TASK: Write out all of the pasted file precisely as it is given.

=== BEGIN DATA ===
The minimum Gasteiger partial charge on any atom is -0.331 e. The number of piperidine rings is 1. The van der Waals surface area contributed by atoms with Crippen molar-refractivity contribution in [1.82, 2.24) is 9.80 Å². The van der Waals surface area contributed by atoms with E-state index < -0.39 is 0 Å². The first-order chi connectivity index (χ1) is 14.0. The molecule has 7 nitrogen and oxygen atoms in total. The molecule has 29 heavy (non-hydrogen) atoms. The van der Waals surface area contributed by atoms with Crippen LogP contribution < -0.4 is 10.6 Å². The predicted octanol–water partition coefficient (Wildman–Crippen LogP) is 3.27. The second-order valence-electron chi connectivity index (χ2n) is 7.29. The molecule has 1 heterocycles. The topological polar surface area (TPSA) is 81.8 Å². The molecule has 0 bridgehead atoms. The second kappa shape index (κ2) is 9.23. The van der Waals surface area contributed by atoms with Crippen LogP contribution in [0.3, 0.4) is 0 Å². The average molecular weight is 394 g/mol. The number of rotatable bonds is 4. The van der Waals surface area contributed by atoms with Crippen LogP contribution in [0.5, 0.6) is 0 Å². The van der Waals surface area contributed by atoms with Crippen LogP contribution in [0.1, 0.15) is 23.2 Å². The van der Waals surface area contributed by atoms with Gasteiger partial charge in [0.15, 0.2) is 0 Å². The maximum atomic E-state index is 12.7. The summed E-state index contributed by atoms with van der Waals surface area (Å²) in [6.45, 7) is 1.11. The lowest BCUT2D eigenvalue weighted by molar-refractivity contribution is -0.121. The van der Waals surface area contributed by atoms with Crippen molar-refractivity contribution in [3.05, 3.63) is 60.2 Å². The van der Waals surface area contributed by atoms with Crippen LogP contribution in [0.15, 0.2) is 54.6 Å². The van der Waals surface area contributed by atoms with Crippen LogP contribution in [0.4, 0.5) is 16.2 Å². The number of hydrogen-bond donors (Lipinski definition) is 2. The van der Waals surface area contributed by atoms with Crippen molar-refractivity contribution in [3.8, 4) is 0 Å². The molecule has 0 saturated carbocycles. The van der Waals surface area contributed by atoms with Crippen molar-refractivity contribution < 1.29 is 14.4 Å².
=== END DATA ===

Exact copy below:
The minimum Gasteiger partial charge on any atom is -0.331 e. The number of piperidine rings is 1. The van der Waals surface area contributed by atoms with Crippen molar-refractivity contribution in [1.82, 2.24) is 9.80 Å². The van der Waals surface area contributed by atoms with E-state index < -0.39 is 0 Å². The first-order chi connectivity index (χ1) is 14.0. The molecule has 7 nitrogen and oxygen atoms in total. The molecule has 29 heavy (non-hydrogen) atoms. The van der Waals surface area contributed by atoms with Crippen LogP contribution < -0.4 is 10.6 Å². The predicted octanol–water partition coefficient (Wildman–Crippen LogP) is 3.27. The second-order valence-electron chi connectivity index (χ2n) is 7.29. The molecule has 1 heterocycles. The topological polar surface area (TPSA) is 81.8 Å². The molecule has 0 bridgehead atoms. The second kappa shape index (κ2) is 9.23. The van der Waals surface area contributed by atoms with Crippen LogP contribution in [0.3, 0.4) is 0 Å². The average molecular weight is 394 g/mol. The number of rotatable bonds is 4. The van der Waals surface area contributed by atoms with Crippen LogP contribution in [0.5, 0.6) is 0 Å². The van der Waals surface area contributed by atoms with Crippen LogP contribution in [0.1, 0.15) is 23.2 Å². The van der Waals surface area contributed by atoms with Gasteiger partial charge in [0.15, 0.2) is 0 Å². The maximum atomic E-state index is 12.7. The summed E-state index contributed by atoms with van der Waals surface area (Å²) in [6.45, 7) is 1.11. The lowest BCUT2D eigenvalue weighted by molar-refractivity contribution is -0.121. The van der Waals surface area contributed by atoms with Crippen molar-refractivity contribution in [3.05, 3.63) is 60.2 Å². The van der Waals surface area contributed by atoms with Crippen LogP contribution in [0.15, 0.2) is 54.6 Å². The van der Waals surface area contributed by atoms with Crippen LogP contribution in [0.4, 0.5) is 16.2 Å². The number of hydrogen-bond donors (Lipinski definition) is 2. The van der Waals surface area contributed by atoms with Crippen molar-refractivity contribution in [3.8, 4) is 0 Å². The molecule has 0 saturated carbocycles. The van der Waals surface area contributed by atoms with Crippen molar-refractivity contribution < 1.29 is 14.4 Å².